The anthropic (or, literally, human-centered) principle entails several propositions, all focusing on the relationship, if any, between the natural physical universe and the existence of human beings in this universe. It grew out of discussions in astronomy and cosmology, where some argued that the existence of life in the universe automatically set constraints on how the universe could possibly exist and how it got to be this way since the Big Bang.
There are several versions of the argument. All are tied together, however, by the fact that the laws of physics and the physical constants as they stand now all allow for complex life to occur, or perhaps for a universe to even exist at all. For example (assuming all other forces remained the same), if the gravitational constant G—the strength of the pull of gravity of one object on another—were just a little more than it is, stars would burn out more quickly, fighting against the force of attraction trying to make them collapse. They might burn out even before there was enough time for intelligent life to evolve and notice them. Also, atoms could not form if electrons weighed a little more or protons a little less, and without atoms, nothing in the universe, alive or not, would be as we know it. The famous quantum physicist Paul Dirac was also puzzled by the apparent large number of coincidences that occur between the different dimensionless constants. Martin Rees, Britain’s royal astronomer, argues that only a half-dozen numbers make the universe the way it is, and a difference in any one of them would not have allowed it to even come into existence.
These are all versions of the “weak anthropic principle,” which claims that all the laws of the universe are not equally probable, but the fact that we are here to observe them implies that the laws that are in effect exist because we are here to observe them. What some have asserted as the “Goldilocks principle”—that is, the universal porridge is “just right” for us—asserts that the universe must have only those properties that allow life to develop, that is, the properties we see in the universe today. This is also called the “strong anthropic principle” by physical scientists. The strong anthropic principle allows for teleogical reasoning: The coincidences that allow life to exist must reflect evidence of an intelligent designer of some kind at work.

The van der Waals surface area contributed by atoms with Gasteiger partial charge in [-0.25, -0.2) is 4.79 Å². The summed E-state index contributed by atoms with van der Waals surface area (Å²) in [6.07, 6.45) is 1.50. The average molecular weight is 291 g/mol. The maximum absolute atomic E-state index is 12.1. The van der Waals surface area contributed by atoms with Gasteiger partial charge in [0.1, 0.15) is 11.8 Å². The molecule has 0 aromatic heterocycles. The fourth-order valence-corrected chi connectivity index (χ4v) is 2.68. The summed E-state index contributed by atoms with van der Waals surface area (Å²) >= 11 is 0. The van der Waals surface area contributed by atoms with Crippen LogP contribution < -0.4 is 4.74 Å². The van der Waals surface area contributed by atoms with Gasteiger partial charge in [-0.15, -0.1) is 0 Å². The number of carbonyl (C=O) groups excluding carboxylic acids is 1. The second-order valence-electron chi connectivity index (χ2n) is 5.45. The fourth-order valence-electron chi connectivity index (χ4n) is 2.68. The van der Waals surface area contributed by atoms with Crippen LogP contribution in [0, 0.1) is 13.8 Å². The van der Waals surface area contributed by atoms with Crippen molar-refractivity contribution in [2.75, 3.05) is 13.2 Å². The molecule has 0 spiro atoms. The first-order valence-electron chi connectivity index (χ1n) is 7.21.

In anthropology, there have not been many attempts to address the anthropic principle directly, and those that have tried to do so have not been especially enlightening. Discussions of the anthropic principle come up in debates on evolution versus creationism or intelligent design, but once again, the anthropological contributions have been minimal. Perhaps linguistic anthropology might offer some future insights. There might be a language effect taking place in these discussions. Even if a strong Sapir-Whorf effect can never be demonstrated, it is impossible to address the universe in ways that are not already guided by our preconceptions of it—outlooks largely determined by the ways we talk and think about it. Thus, the whole issue of the anthropic principle might ultimately be an artifact of our perceptions—perceptions guided largely by language.
- Barrow, J. (1990). The world within the world. Oxford: Oxford University Press.
- Barrow, J., & Tipler, F. (1986). The anthropic cosmological principle. New York: Oxford University Press.
- Bostrom, N. (2002). Anthropic bias: Observation selection effects in science and philosophy. London: Routledge.
- Rees, M. (2000). Just six numbers: The deep forces that shape the universe. New York: Basic Books.
- Santangelo, A. (2001). The anthropic grounds to culture (plus Addendum, 2002). Milan, Italy: Editrice Sabaini.